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Thursday, 04 March 2021

Britain vows to intensify talks with EU for Brexit deal

AFP , Thursday 19 Jul 2018
Theresa May
Britain's Prime Minister, Theresa May speaks at the Farnborough Airshow, in Farnborough, Britain July 16, 2018 (Photo: Reuters)
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Britain's new negotiator Dominic Raab pledged Thursday to intensify talks with the EU to secure a Brexit deal as fears grew in Brussels that time was running out for an orderly withdrawal next year.

Raab met his EU counterpart Michel Barnier for his first talks in Brussels where officials warned European Union member countries and businesses to "step up preparations" for Britain's exit on March 30.

"I look forward to intensifying, heating up the negotiations and making sure we're in the best position to get the best deal," Raab told reporters, standing next to Barnier.

Raab replaced David Davis, who was part of a government rebellion against Prime Minister Theresa May's Brexit strategy, with the political discord alarming Brussels.

The European Commission, the EU's executive arm, urged "member states and private parties to step up preparations... for all outcomes" by the March 30 withdrawal deadline.

It said "there is still no certainty that there will be a ratified withdrawal agreement in place on that date," even though the EU is working around the clock for a deal.

"The UK's withdrawal will undoubtedly cause disruption -- for example in business supply chains -- whether or not there is a deal," the commission added.

It highlighted checks at a new border, the validity of licences, certificates and authorisations issued by Britain as well as data transfers.

Britons voted to leave the 28-nation bloc in June 2016, but negotiations were only launched a year later and have bogged down frequently since then.

Stumbling blocks include the future of the border between EU member Ireland and the British province of Northern Ireland against a backdrop of discord in London.

Raab is leading negotiations for the British side since Davis and Foreign Secretary Boris Johnson quit last week over May's Brexit blueprint, which would keep Britain economically close to the EU.

May is battling to unite her Conservative Party around her blueprint, formally unveiled last week following months of cabinet infighting.

It would see Britain ask the European Union for a free trade area for goods through a "facilitated customs arrangement" alongside a "common rulebook".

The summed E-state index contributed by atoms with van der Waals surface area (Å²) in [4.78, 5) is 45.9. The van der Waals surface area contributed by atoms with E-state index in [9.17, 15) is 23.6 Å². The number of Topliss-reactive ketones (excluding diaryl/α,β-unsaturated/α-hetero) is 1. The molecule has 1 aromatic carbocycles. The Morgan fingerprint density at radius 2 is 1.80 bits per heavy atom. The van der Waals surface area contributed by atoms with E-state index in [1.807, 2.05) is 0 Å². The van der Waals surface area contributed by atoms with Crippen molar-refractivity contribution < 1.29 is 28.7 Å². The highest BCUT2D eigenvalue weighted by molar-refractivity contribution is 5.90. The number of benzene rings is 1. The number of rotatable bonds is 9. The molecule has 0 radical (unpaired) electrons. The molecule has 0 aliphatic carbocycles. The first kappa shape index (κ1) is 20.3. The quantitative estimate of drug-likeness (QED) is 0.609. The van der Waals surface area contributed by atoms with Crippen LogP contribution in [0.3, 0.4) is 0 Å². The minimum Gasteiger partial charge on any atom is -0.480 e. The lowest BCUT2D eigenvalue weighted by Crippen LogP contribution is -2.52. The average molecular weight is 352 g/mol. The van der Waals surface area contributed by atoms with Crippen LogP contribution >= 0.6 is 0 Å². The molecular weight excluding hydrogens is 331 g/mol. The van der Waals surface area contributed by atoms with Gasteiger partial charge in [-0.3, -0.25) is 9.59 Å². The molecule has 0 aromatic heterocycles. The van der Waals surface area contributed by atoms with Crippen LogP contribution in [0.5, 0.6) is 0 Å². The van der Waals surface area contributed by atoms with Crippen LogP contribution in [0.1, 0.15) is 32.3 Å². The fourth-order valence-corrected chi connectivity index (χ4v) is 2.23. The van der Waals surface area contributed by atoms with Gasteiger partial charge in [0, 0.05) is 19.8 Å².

Brexiteers believe that keeps Britain too close to the EU, while pro-Europeans think it fails to protect the country's dominant services sector, among other gripes.

The backlash has seen the prime minister face persistent rumours Tory MPs are planning to topple her.

Barnier has warned that it will be difficult to conclude the negotiations by the October target, which would give parliaments on both sides time to endorse the deal.

"We have a lot of work to do with our teams," Barnier said.

During "this short time," he said he and Raab had to oversee efforts for a deal on future political ties as well as finalise a withdrawal agreement.

"We're not there yet," he said.

The EU aims to give Britain a transition period until the end of 2020 to give businesses and others time to adjust to a post-Brexit future.

The 16-page commission document warns "there will be no transition period and EU law will cease to apply to and in the United Kingdom on March 30" in the event of no deal.

It also warned of possible disruption to transport, including aviation, as well as to the flow of goods as a result of customs checks.

On Wednesday, the Irish government said it had stepped up preparations for Britain's departure, including what it called the "unlikely case of a 'no deal' Brexit."

These include Ireland's plans for at least 920 new customs and veterinary inspectors at ports and airports to tackle changes in the trading relationship with Britain.

Barnier is due to brief the 27 European affairs ministers on Friday about the latest in the Brexit negotiations.

An EU source said all the negotiators sought a withdrawal agreement as the cost is "disproportionately high" without one.

And with the situation so "volatile" in London, the source said, they will "try not to put oil on the fire."

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